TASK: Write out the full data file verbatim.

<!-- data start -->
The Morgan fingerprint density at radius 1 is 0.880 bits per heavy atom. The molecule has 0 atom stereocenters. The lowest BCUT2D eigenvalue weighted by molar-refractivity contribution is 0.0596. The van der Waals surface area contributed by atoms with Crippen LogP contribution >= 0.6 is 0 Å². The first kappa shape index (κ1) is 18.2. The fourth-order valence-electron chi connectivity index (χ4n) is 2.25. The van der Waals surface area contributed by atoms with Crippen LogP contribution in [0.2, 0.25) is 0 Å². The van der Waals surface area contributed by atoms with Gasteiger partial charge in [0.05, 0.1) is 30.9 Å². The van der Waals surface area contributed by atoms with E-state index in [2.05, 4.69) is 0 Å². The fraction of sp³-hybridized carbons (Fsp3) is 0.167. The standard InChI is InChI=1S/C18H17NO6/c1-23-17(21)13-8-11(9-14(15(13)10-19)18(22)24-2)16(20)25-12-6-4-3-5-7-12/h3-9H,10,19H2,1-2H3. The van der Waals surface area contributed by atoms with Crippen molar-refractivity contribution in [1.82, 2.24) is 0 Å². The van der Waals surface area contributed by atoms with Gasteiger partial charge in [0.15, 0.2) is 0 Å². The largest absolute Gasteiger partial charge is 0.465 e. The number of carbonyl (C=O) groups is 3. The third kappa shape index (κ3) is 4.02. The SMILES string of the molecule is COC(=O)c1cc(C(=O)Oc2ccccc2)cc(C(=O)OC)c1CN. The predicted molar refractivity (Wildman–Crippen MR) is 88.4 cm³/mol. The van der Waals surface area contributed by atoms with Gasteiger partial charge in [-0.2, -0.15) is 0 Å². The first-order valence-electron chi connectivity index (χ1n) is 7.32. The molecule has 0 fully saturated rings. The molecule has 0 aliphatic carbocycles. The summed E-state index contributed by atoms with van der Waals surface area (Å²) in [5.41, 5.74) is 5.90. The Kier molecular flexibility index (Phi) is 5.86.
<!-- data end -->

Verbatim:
The Morgan fingerprint density at radius 1 is 0.880 bits per heavy atom. The molecule has 0 atom stereocenters. The lowest BCUT2D eigenvalue weighted by molar-refractivity contribution is 0.0596. The van der Waals surface area contributed by atoms with Crippen LogP contribution >= 0.6 is 0 Å². The first kappa shape index (κ1) is 18.2. The fourth-order valence-electron chi connectivity index (χ4n) is 2.25. The van der Waals surface area contributed by atoms with Crippen LogP contribution in [0.2, 0.25) is 0 Å². The van der Waals surface area contributed by atoms with Gasteiger partial charge in [0.05, 0.1) is 30.9 Å². The van der Waals surface area contributed by atoms with E-state index in [2.05, 4.69) is 0 Å². The fraction of sp³-hybridized carbons (Fsp3) is 0.167. The standard InChI is InChI=1S/C18H17NO6/c1-23-17(21)13-8-11(9-14(15(13)10-19)18(22)24-2)16(20)25-12-6-4-3-5-7-12/h3-9H,10,19H2,1-2H3. The van der Waals surface area contributed by atoms with Crippen molar-refractivity contribution in [1.82, 2.24) is 0 Å². The van der Waals surface area contributed by atoms with Gasteiger partial charge in [0.15, 0.2) is 0 Å². The largest absolute Gasteiger partial charge is 0.465 e. The number of carbonyl (C=O) groups is 3. The third kappa shape index (κ3) is 4.02. The SMILES string of the molecule is COC(=O)c1cc(C(=O)Oc2ccccc2)cc(C(=O)OC)c1CN. The predicted molar refractivity (Wildman–Crippen MR) is 88.4 cm³/mol. The van der Waals surface area contributed by atoms with Gasteiger partial charge in [-0.2, -0.15) is 0 Å². The first-order valence-electron chi connectivity index (χ1n) is 7.32. The molecule has 0 fully saturated rings. The molecule has 0 aliphatic carbocycles. The summed E-state index contributed by atoms with van der Waals surface area (Å²) in [5.41, 5.74) is 5.90. The Kier molecular flexibility index (Phi) is 5.86.